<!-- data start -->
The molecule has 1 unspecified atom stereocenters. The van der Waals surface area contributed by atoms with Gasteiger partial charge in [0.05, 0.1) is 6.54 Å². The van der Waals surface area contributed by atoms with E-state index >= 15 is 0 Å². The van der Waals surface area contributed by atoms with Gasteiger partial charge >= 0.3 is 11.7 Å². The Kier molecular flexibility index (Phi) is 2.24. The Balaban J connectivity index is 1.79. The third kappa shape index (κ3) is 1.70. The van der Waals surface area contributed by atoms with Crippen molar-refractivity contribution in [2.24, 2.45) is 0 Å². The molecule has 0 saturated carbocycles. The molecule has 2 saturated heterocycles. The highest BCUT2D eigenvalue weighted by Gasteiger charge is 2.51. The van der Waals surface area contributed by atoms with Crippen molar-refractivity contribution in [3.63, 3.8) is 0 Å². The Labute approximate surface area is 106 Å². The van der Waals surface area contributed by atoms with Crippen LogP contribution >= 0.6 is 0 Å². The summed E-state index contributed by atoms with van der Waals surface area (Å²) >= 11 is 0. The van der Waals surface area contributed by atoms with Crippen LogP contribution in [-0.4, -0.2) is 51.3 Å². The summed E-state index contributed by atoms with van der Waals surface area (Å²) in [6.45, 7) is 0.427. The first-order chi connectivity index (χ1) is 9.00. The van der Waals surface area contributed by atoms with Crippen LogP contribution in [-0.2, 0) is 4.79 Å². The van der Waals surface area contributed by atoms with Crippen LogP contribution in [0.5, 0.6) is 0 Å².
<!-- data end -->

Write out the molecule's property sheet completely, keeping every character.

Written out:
The molecule has 1 unspecified atom stereocenters. The van der Waals surface area contributed by atoms with Gasteiger partial charge in [0.05, 0.1) is 6.54 Å². The van der Waals surface area contributed by atoms with E-state index >= 15 is 0 Å². The van der Waals surface area contributed by atoms with Gasteiger partial charge >= 0.3 is 11.7 Å². The Kier molecular flexibility index (Phi) is 2.24. The Balaban J connectivity index is 1.79. The third kappa shape index (κ3) is 1.70. The van der Waals surface area contributed by atoms with Crippen molar-refractivity contribution in [2.24, 2.45) is 0 Å². The molecule has 0 saturated carbocycles. The molecule has 2 saturated heterocycles. The highest BCUT2D eigenvalue weighted by Gasteiger charge is 2.51. The van der Waals surface area contributed by atoms with Crippen molar-refractivity contribution in [3.63, 3.8) is 0 Å². The Labute approximate surface area is 106 Å². The van der Waals surface area contributed by atoms with Crippen LogP contribution >= 0.6 is 0 Å². The summed E-state index contributed by atoms with van der Waals surface area (Å²) >= 11 is 0. The van der Waals surface area contributed by atoms with Crippen LogP contribution in [-0.4, -0.2) is 51.3 Å². The summed E-state index contributed by atoms with van der Waals surface area (Å²) in [6.45, 7) is 0.427. The first-order chi connectivity index (χ1) is 9.00. The van der Waals surface area contributed by atoms with Crippen LogP contribution in [-0.2, 0) is 4.79 Å². The van der Waals surface area contributed by atoms with Crippen LogP contribution in [0.5, 0.6) is 0 Å².